VOCAL-TX Responds to SCOTUS Decision to Criminalize Homelessness & Poverty

CONTACT: Cate Graziani, cate@vocal-tx.org, 919-360-1007


The Answer to Ending Homelessness is Permanent, Affordable Housing — Not Fines, Tickets and Incarceration

AUSTIN, Texas — The U.S. Supreme Court today decided that the U.S. Constitution does not protect people who are unhoused against cruel and unusual punishment, even when they have no choice but to sleep in public using things like blankets or pillows. As we have seen firsthand in Austin, arresting or fining people for trying to survive is expensive, counterproductive, and cruel. In response, VOCAL-TX released the following statement, attributable to Barry Jones, a VOCAL-TX Leader:

“In an unsurprising but shameful ruling, the least democratic branch of our government has just empowered communities across the country to do what is already the status quo in Austin and Texas: punish people for being poor. Regardless of the Court’s ruling, we know that jailing or ticketing people for experiencing homelessness is cruel and unusual, inhumane, and makes homelessness worse. When they lay their heads down to sleep tonight, thousands of homeless people across America will be breaking the law. We have been fighting against criminalization and for the dignity and rights of people who are unhoused for many years and we will remain steadfast in our commitment to replace criminalization with compassion, care and housing.”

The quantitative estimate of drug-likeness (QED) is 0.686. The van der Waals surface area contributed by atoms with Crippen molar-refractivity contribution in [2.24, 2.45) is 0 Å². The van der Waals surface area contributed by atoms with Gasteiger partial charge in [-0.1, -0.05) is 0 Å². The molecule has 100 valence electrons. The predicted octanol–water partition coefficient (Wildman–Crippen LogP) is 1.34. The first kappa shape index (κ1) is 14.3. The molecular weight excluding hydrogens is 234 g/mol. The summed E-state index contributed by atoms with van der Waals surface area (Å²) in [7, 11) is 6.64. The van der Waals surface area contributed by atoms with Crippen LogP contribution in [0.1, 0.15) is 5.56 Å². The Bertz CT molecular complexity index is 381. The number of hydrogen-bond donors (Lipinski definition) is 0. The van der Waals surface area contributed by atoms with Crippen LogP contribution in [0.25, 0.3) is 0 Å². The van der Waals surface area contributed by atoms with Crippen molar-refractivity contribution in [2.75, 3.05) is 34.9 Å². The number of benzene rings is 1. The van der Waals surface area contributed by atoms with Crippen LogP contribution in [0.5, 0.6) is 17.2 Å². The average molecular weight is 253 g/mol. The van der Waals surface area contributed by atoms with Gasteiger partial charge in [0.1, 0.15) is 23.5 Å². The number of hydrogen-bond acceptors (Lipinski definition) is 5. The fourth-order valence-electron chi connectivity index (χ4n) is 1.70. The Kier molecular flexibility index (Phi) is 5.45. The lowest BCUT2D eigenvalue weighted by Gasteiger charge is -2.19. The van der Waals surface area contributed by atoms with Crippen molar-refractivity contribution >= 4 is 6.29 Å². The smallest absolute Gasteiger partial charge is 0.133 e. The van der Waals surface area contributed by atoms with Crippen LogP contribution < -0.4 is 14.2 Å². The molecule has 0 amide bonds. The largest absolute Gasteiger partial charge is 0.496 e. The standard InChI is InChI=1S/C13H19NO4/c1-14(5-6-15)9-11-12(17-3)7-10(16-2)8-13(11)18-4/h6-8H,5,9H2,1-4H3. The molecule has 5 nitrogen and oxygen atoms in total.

In response to the Supreme Court’s decision, VOCAL-TX stands with organizations across the country calling on the Biden administration and Congress to make a downpayment investment of at least $356 billion in the next year with continued funding in future years to ensure that everybody has safe, decent housing that they can afford. Specifically, we call for full funding of:

  • Universal rental assistance for lowest-income households 
  • Public housing repair and preservation 
  • National Housing Trust Fund 
  • Eviction and homelessness prevention
  • Voluntary supportive and emergency services 

Johnson v Grants Pass is a court case that said it is cruel and unusual punishment to arrest or ticket people for sleeping outside when they have no other safe place to go. The case started in Grants Pass, Oregon, when the city began issuing tickets for people sleeping on public property, even when there were no safe, welcoming shelter beds. Half of renters in Grants Pass residents are paying more than 30% of their income on rent. The lack of housing that people can afford is a major cause of homelessness in Grants Pass and across the country. 

Passed in 2021, Austin’s Prop B and Texas state law HB 1925 criminalize sleeping outside leading to inhumane camp sweeps and hundreds of tickets and arrests each year.